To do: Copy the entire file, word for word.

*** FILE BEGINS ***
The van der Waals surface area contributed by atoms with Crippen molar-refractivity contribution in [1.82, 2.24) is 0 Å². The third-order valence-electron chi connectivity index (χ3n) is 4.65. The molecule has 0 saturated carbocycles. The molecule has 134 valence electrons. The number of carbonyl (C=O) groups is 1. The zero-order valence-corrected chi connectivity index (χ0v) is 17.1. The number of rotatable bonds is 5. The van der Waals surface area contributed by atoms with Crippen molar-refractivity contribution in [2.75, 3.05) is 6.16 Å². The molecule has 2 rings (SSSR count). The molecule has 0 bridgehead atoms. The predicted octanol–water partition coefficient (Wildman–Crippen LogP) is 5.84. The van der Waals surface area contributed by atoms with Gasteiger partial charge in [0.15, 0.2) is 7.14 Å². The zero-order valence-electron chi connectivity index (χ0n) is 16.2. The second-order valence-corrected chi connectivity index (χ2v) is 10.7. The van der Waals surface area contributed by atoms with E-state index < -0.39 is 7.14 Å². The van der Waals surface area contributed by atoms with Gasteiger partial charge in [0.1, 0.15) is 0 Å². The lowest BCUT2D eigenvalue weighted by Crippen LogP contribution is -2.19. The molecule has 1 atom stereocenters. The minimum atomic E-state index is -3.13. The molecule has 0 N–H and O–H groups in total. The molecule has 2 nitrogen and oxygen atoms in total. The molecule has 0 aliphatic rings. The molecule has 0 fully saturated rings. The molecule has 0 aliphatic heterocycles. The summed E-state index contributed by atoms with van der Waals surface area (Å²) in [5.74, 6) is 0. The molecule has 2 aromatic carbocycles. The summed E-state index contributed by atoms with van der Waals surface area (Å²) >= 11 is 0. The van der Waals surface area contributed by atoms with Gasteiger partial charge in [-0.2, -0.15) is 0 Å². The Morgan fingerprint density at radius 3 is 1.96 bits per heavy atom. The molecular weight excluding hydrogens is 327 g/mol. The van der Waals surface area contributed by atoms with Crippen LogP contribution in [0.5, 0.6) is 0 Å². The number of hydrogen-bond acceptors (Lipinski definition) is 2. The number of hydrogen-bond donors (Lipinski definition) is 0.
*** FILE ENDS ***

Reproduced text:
The van der Waals surface area contributed by atoms with Crippen molar-refractivity contribution in [1.82, 2.24) is 0 Å². The third-order valence-electron chi connectivity index (χ3n) is 4.65. The molecule has 0 saturated carbocycles. The molecule has 134 valence electrons. The number of carbonyl (C=O) groups is 1. The zero-order valence-corrected chi connectivity index (χ0v) is 17.1. The number of rotatable bonds is 5. The van der Waals surface area contributed by atoms with Crippen molar-refractivity contribution in [2.75, 3.05) is 6.16 Å². The molecule has 2 rings (SSSR count). The molecule has 0 bridgehead atoms. The predicted octanol–water partition coefficient (Wildman–Crippen LogP) is 5.84. The van der Waals surface area contributed by atoms with Gasteiger partial charge in [0.15, 0.2) is 7.14 Å². The zero-order valence-electron chi connectivity index (χ0n) is 16.2. The second-order valence-corrected chi connectivity index (χ2v) is 10.7. The van der Waals surface area contributed by atoms with E-state index < -0.39 is 7.14 Å². The van der Waals surface area contributed by atoms with Gasteiger partial charge in [0.1, 0.15) is 0 Å². The lowest BCUT2D eigenvalue weighted by Crippen LogP contribution is -2.19. The molecule has 1 atom stereocenters. The minimum atomic E-state index is -3.13. The molecule has 0 N–H and O–H groups in total. The molecule has 2 nitrogen and oxygen atoms in total. The molecule has 0 aliphatic rings. The molecule has 0 fully saturated rings. The molecule has 0 aliphatic heterocycles. The summed E-state index contributed by atoms with van der Waals surface area (Å²) in [5.74, 6) is 0. The molecule has 2 aromatic carbocycles. The summed E-state index contributed by atoms with van der Waals surface area (Å²) >= 11 is 0. The van der Waals surface area contributed by atoms with Gasteiger partial charge in [-0.2, -0.15) is 0 Å². The Morgan fingerprint density at radius 3 is 1.96 bits per heavy atom. The molecular weight excluding hydrogens is 327 g/mol. The van der Waals surface area contributed by atoms with Crippen LogP contribution in [0.5, 0.6) is 0 Å². The number of hydrogen-bond acceptors (Lipinski definition) is 2. The number of hydrogen-bond donors (Lipinski definition) is 0.